College Academic Misconduct – Idaho State University

College and university students must adhere to their school's academic integrity rules to maintain their good standing and continuous progress toward a degree. Institutions of higher education like Idaho State University utilize academic regulations to reinforce their public reputations as centers of scholastic success and to remain eligible for federal funding. Violating academic rules is no small matter and frequently results in a student's downfall.

Like other colleges and universities, Idaho State University will address academic misconduct and poor classroom performance with academic sanctions and more severe punishments for subsequent infractions. It's terrible for parents to watch their student children rushed through a hasty grievance process that puts their future at risk. They may often believe there's nothing they can do besides waiting for the consequences, but there is help at hand.

Students and their supportive parents have the opportunity to retain professional assistance to guide them through these daunting matters. Academic misconduct sanctions will stick with students past their college days, so ensuring a solid defense is vital. Skilled student defense advisor Joseph D. Lento has paramount experience defending the rights of young students against harsh school disciplinary boards.

Idaho State University Academic Standards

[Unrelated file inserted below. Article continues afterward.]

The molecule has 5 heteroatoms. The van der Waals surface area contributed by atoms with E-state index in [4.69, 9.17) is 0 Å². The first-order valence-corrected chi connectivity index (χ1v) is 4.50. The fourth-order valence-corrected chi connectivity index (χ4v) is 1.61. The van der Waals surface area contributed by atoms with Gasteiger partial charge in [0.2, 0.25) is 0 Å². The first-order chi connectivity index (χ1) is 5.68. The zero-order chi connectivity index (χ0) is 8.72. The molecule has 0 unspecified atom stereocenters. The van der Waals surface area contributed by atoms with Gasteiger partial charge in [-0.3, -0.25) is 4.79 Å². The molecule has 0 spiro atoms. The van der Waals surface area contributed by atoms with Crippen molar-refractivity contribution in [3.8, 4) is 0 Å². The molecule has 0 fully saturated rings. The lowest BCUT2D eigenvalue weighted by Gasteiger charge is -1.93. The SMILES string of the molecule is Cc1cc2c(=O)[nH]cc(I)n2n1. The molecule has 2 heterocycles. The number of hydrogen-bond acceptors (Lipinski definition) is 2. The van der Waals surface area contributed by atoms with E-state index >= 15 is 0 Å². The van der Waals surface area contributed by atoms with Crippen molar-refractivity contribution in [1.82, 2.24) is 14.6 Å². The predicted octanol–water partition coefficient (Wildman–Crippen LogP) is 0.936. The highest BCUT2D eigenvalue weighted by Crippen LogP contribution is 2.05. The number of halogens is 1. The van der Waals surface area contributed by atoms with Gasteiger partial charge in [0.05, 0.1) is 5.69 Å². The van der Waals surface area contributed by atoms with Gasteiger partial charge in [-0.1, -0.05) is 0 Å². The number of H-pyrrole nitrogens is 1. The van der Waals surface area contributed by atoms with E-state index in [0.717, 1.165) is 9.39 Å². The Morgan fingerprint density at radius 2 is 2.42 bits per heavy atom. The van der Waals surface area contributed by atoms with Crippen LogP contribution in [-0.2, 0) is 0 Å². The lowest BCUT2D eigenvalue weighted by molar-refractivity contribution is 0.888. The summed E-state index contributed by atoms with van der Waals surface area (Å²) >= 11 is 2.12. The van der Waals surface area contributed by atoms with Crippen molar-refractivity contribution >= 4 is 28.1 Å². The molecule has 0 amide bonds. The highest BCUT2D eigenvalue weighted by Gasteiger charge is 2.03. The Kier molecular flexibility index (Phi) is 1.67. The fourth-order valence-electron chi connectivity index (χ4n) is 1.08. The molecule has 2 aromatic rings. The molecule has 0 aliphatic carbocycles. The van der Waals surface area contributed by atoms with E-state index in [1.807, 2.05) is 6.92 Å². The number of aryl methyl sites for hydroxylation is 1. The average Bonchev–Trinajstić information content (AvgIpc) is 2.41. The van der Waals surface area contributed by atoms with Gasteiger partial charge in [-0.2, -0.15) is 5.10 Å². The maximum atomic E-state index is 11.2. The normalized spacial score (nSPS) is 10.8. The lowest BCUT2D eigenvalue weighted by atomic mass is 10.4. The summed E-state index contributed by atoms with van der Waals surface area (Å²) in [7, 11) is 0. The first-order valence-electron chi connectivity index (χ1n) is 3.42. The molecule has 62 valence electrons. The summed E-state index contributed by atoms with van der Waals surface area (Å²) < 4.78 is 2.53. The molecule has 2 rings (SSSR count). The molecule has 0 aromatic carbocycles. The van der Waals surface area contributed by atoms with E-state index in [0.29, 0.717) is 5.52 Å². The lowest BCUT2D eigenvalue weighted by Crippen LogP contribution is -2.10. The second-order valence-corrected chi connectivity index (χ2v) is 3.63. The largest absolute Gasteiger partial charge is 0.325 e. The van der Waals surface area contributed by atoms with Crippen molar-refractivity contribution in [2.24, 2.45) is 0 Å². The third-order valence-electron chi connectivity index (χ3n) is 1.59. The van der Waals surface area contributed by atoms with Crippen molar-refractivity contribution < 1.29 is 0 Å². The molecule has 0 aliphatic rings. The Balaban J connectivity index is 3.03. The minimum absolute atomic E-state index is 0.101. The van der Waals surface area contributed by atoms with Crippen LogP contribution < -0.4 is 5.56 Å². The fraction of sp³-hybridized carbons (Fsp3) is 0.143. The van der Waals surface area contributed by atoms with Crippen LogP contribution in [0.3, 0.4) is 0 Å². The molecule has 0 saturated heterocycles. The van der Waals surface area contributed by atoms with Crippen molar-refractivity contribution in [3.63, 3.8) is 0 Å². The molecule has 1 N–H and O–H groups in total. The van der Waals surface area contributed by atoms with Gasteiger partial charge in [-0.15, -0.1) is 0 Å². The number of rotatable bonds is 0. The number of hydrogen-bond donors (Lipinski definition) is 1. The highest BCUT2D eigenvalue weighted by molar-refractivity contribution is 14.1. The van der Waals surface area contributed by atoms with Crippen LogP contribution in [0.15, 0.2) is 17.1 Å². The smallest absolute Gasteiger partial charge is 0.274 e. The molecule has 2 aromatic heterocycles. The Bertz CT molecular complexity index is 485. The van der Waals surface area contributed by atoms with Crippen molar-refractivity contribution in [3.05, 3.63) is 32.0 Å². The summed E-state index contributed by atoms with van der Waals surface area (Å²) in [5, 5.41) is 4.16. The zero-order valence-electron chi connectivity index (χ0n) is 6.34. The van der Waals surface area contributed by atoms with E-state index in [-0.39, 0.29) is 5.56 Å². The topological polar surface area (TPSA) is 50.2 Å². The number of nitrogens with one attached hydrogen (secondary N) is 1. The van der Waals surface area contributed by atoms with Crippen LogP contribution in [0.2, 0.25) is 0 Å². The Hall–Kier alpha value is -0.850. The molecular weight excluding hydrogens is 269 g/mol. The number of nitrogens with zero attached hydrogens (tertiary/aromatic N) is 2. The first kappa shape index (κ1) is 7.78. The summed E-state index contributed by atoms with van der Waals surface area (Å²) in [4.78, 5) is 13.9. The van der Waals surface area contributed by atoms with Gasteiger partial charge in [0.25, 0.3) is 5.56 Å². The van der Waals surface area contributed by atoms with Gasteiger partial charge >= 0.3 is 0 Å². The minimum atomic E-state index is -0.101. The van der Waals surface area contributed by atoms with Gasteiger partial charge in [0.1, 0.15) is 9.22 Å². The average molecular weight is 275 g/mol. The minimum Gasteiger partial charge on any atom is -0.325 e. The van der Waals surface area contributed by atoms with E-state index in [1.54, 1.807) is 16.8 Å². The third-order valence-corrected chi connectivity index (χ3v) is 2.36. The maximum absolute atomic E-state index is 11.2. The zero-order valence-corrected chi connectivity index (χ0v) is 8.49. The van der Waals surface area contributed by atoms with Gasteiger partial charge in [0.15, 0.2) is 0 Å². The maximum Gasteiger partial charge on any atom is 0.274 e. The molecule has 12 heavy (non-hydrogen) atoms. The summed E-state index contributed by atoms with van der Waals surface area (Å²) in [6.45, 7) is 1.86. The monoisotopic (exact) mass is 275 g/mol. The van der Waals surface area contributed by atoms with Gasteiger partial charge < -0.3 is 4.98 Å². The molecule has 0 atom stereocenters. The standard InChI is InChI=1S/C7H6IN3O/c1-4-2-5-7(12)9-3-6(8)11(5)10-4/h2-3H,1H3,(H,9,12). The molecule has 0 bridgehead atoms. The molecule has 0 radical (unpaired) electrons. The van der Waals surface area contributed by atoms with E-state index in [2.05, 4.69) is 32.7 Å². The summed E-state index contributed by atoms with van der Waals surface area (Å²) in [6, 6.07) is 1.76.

Students enrolled in Idaho State University must abide by progression standards set by the school faculty, which are detailed in the Student Handbook. To remain in good standing, students must maintain a cumulative grade point average (GPA) of at least 2.0 (3.0 for graduate students), complete 67 percent of attempted courses, and graduate within 150 percent of the published degree timeframe. Failure to meet these prerequisites will garner a formal academic warning. The student will be subject to academic probation if they don't raise their GPA or the other requirements are not met in the following semesters.

Idaho State University students may only remain in school on academic probation for one semester until the administration pursues academic misconduct charges. Students may challenge the university's decision and be granted a hearing by the school's Appeal Committee if:

  • A student's academic success plan defines clear goals and timeframes for their path toward good standing